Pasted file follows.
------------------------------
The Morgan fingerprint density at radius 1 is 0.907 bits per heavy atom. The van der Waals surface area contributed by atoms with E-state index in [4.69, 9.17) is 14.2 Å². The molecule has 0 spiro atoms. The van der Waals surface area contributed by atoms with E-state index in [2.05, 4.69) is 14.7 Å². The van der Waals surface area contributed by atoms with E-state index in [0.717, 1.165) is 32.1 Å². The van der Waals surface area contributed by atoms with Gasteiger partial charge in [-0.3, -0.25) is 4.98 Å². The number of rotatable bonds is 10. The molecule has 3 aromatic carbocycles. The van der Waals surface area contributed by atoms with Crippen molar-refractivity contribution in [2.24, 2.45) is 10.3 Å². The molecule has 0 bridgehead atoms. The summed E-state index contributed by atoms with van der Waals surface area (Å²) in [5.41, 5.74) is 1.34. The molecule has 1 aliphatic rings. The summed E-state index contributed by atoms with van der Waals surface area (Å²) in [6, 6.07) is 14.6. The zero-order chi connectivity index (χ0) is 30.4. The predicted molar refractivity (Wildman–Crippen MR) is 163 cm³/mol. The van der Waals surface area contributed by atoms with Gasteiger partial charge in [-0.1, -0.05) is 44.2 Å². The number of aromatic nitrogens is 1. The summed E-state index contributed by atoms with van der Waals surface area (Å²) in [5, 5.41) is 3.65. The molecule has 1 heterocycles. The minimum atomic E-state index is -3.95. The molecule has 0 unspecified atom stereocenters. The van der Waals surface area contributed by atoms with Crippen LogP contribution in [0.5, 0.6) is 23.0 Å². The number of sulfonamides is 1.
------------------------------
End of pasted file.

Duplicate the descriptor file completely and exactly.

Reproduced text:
The Morgan fingerprint density at radius 1 is 0.907 bits per heavy atom. The van der Waals surface area contributed by atoms with E-state index in [4.69, 9.17) is 14.2 Å². The molecule has 0 spiro atoms. The van der Waals surface area contributed by atoms with E-state index in [2.05, 4.69) is 14.7 Å². The van der Waals surface area contributed by atoms with E-state index in [0.717, 1.165) is 32.1 Å². The van der Waals surface area contributed by atoms with Gasteiger partial charge in [-0.3, -0.25) is 4.98 Å². The number of rotatable bonds is 10. The molecule has 3 aromatic carbocycles. The van der Waals surface area contributed by atoms with Crippen molar-refractivity contribution in [2.24, 2.45) is 10.3 Å². The molecule has 0 bridgehead atoms. The summed E-state index contributed by atoms with van der Waals surface area (Å²) in [5.41, 5.74) is 1.34. The molecule has 1 aliphatic rings. The summed E-state index contributed by atoms with van der Waals surface area (Å²) in [6, 6.07) is 14.6. The zero-order chi connectivity index (χ0) is 30.4. The predicted molar refractivity (Wildman–Crippen MR) is 163 cm³/mol. The van der Waals surface area contributed by atoms with Gasteiger partial charge in [-0.1, -0.05) is 44.2 Å². The number of aromatic nitrogens is 1. The summed E-state index contributed by atoms with van der Waals surface area (Å²) in [5, 5.41) is 3.65. The molecule has 1 heterocycles. The minimum atomic E-state index is -3.95. The molecule has 0 unspecified atom stereocenters. The van der Waals surface area contributed by atoms with Crippen LogP contribution in [0.5, 0.6) is 23.0 Å². The number of sulfonamides is 1.